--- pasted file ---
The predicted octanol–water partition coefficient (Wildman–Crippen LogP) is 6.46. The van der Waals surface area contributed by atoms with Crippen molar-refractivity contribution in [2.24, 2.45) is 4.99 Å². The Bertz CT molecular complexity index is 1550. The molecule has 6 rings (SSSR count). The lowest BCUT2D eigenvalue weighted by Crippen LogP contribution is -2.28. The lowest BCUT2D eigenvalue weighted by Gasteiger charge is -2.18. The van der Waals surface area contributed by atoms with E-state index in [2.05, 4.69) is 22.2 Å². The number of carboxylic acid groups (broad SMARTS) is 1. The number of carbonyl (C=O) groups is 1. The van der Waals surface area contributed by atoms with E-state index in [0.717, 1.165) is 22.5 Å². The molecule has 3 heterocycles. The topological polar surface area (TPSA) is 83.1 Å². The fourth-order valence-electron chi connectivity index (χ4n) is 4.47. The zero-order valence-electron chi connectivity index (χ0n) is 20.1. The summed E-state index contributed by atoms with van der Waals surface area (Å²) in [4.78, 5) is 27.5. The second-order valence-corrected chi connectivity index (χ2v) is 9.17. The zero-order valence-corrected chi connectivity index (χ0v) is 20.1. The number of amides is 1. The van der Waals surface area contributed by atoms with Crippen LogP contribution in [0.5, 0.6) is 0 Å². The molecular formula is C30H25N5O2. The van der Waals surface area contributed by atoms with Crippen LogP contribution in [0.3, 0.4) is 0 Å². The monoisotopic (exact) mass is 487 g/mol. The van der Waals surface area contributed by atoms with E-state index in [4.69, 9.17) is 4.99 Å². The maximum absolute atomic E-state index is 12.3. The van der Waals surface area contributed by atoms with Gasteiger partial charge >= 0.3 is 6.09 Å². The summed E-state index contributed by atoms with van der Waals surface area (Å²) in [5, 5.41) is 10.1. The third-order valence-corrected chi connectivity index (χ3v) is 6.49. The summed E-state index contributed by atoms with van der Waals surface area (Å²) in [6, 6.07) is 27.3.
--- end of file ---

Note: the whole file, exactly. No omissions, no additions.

The predicted octanol–water partition coefficient (Wildman–Crippen LogP) is 6.46. The van der Waals surface area contributed by atoms with Crippen molar-refractivity contribution in [2.24, 2.45) is 4.99 Å². The Bertz CT molecular complexity index is 1550. The molecule has 6 rings (SSSR count). The lowest BCUT2D eigenvalue weighted by Crippen LogP contribution is -2.28. The lowest BCUT2D eigenvalue weighted by Gasteiger charge is -2.18. The van der Waals surface area contributed by atoms with E-state index in [2.05, 4.69) is 22.2 Å². The number of carboxylic acid groups (broad SMARTS) is 1. The number of carbonyl (C=O) groups is 1. The van der Waals surface area contributed by atoms with E-state index in [0.717, 1.165) is 22.5 Å². The molecule has 3 heterocycles. The topological polar surface area (TPSA) is 83.1 Å². The fourth-order valence-electron chi connectivity index (χ4n) is 4.47. The zero-order valence-electron chi connectivity index (χ0n) is 20.1. The summed E-state index contributed by atoms with van der Waals surface area (Å²) in [4.78, 5) is 27.5. The second-order valence-corrected chi connectivity index (χ2v) is 9.17. The zero-order valence-corrected chi connectivity index (χ0v) is 20.1. The number of amides is 1. The van der Waals surface area contributed by atoms with Crippen LogP contribution in [0.5, 0.6) is 0 Å². The molecular formula is C30H25N5O2. The van der Waals surface area contributed by atoms with Crippen LogP contribution in [0.3, 0.4) is 0 Å². The monoisotopic (exact) mass is 487 g/mol. The van der Waals surface area contributed by atoms with E-state index in [4.69, 9.17) is 4.99 Å². The maximum absolute atomic E-state index is 12.3. The van der Waals surface area contributed by atoms with Gasteiger partial charge >= 0.3 is 6.09 Å². The summed E-state index contributed by atoms with van der Waals surface area (Å²) in [5, 5.41) is 10.1. The third-order valence-corrected chi connectivity index (χ3v) is 6.49. The summed E-state index contributed by atoms with van der Waals surface area (Å²) in [6, 6.07) is 27.3.